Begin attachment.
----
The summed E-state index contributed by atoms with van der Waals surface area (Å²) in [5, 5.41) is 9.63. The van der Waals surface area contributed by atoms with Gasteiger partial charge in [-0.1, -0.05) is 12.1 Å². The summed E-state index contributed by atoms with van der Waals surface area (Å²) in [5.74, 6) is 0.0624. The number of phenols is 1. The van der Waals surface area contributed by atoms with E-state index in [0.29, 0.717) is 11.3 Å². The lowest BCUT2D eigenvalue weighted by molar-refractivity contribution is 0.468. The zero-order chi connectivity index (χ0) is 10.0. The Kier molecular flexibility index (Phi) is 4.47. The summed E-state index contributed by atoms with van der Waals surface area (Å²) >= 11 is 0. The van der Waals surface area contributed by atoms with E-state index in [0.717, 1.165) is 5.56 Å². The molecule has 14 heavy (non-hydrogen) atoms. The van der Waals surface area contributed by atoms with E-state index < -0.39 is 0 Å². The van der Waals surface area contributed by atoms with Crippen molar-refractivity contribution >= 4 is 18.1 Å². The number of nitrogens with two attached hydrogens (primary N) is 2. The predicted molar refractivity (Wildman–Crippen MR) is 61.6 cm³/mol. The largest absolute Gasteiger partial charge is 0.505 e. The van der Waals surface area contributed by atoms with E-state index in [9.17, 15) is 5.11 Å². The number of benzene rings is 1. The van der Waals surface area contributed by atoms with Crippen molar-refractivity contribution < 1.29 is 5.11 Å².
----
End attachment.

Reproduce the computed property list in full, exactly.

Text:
The summed E-state index contributed by atoms with van der Waals surface area (Å²) in [5, 5.41) is 9.63. The van der Waals surface area contributed by atoms with Gasteiger partial charge in [-0.1, -0.05) is 12.1 Å². The summed E-state index contributed by atoms with van der Waals surface area (Å²) in [5.74, 6) is 0.0624. The number of phenols is 1. The van der Waals surface area contributed by atoms with E-state index in [0.29, 0.717) is 11.3 Å². The lowest BCUT2D eigenvalue weighted by molar-refractivity contribution is 0.468. The zero-order chi connectivity index (χ0) is 10.0. The Kier molecular flexibility index (Phi) is 4.47. The summed E-state index contributed by atoms with van der Waals surface area (Å²) >= 11 is 0. The van der Waals surface area contributed by atoms with E-state index in [0.717, 1.165) is 5.56 Å². The molecule has 14 heavy (non-hydrogen) atoms. The van der Waals surface area contributed by atoms with E-state index < -0.39 is 0 Å². The van der Waals surface area contributed by atoms with Crippen molar-refractivity contribution >= 4 is 18.1 Å². The number of nitrogens with two attached hydrogens (primary N) is 2. The predicted molar refractivity (Wildman–Crippen MR) is 61.6 cm³/mol. The largest absolute Gasteiger partial charge is 0.505 e. The van der Waals surface area contributed by atoms with E-state index in [9.17, 15) is 5.11 Å². The number of benzene rings is 1. The van der Waals surface area contributed by atoms with Crippen molar-refractivity contribution < 1.29 is 5.11 Å².